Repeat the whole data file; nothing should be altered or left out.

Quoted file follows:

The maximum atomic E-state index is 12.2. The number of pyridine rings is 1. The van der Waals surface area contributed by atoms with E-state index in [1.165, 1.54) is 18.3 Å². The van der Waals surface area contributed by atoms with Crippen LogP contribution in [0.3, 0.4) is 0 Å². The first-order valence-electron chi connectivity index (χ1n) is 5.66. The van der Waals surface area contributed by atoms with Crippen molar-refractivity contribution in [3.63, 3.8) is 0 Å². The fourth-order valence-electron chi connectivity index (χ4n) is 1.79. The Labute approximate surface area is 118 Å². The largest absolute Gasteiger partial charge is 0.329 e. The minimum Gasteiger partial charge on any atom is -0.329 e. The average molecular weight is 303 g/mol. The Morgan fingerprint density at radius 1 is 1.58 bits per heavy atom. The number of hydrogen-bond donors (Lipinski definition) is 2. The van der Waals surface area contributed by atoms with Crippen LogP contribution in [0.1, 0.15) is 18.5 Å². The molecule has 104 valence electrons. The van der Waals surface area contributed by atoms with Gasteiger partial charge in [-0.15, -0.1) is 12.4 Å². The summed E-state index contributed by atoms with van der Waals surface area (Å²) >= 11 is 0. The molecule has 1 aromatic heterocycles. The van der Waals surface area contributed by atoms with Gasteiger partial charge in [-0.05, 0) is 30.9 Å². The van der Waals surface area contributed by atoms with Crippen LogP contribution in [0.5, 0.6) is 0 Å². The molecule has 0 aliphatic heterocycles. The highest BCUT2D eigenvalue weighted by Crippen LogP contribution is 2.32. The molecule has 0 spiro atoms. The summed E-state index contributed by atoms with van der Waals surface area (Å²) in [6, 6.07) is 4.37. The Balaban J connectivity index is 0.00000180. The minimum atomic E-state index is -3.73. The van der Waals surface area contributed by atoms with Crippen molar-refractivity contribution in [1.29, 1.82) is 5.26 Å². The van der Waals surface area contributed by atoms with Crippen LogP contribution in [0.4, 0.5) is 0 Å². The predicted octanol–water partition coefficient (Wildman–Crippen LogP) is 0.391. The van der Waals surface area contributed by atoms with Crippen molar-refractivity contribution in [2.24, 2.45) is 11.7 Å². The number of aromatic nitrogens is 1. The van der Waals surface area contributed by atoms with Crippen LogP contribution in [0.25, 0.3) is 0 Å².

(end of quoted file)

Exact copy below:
The maximum atomic E-state index is 12.2. The number of pyridine rings is 1. The van der Waals surface area contributed by atoms with E-state index in [1.165, 1.54) is 18.3 Å². The van der Waals surface area contributed by atoms with Crippen LogP contribution in [0.3, 0.4) is 0 Å². The first-order valence-electron chi connectivity index (χ1n) is 5.66. The van der Waals surface area contributed by atoms with Crippen molar-refractivity contribution in [3.63, 3.8) is 0 Å². The fourth-order valence-electron chi connectivity index (χ4n) is 1.79. The Labute approximate surface area is 118 Å². The largest absolute Gasteiger partial charge is 0.329 e. The minimum Gasteiger partial charge on any atom is -0.329 e. The average molecular weight is 303 g/mol. The Morgan fingerprint density at radius 1 is 1.58 bits per heavy atom. The number of hydrogen-bond donors (Lipinski definition) is 2. The van der Waals surface area contributed by atoms with Crippen LogP contribution in [0.1, 0.15) is 18.5 Å². The molecule has 104 valence electrons. The van der Waals surface area contributed by atoms with Gasteiger partial charge in [-0.15, -0.1) is 12.4 Å². The summed E-state index contributed by atoms with van der Waals surface area (Å²) >= 11 is 0. The molecule has 1 aromatic heterocycles. The van der Waals surface area contributed by atoms with Gasteiger partial charge in [-0.05, 0) is 30.9 Å². The van der Waals surface area contributed by atoms with Crippen LogP contribution in [0.5, 0.6) is 0 Å². The molecule has 0 aliphatic heterocycles. The highest BCUT2D eigenvalue weighted by Crippen LogP contribution is 2.32. The molecule has 0 spiro atoms. The summed E-state index contributed by atoms with van der Waals surface area (Å²) in [6, 6.07) is 4.37. The Balaban J connectivity index is 0.00000180. The minimum atomic E-state index is -3.73. The van der Waals surface area contributed by atoms with Crippen molar-refractivity contribution in [1.29, 1.82) is 5.26 Å². The van der Waals surface area contributed by atoms with Crippen LogP contribution in [0.4, 0.5) is 0 Å². The predicted octanol–water partition coefficient (Wildman–Crippen LogP) is 0.391. The van der Waals surface area contributed by atoms with Crippen molar-refractivity contribution in [2.24, 2.45) is 11.7 Å². The number of aromatic nitrogens is 1. The van der Waals surface area contributed by atoms with Crippen LogP contribution in [0.25, 0.3) is 0 Å².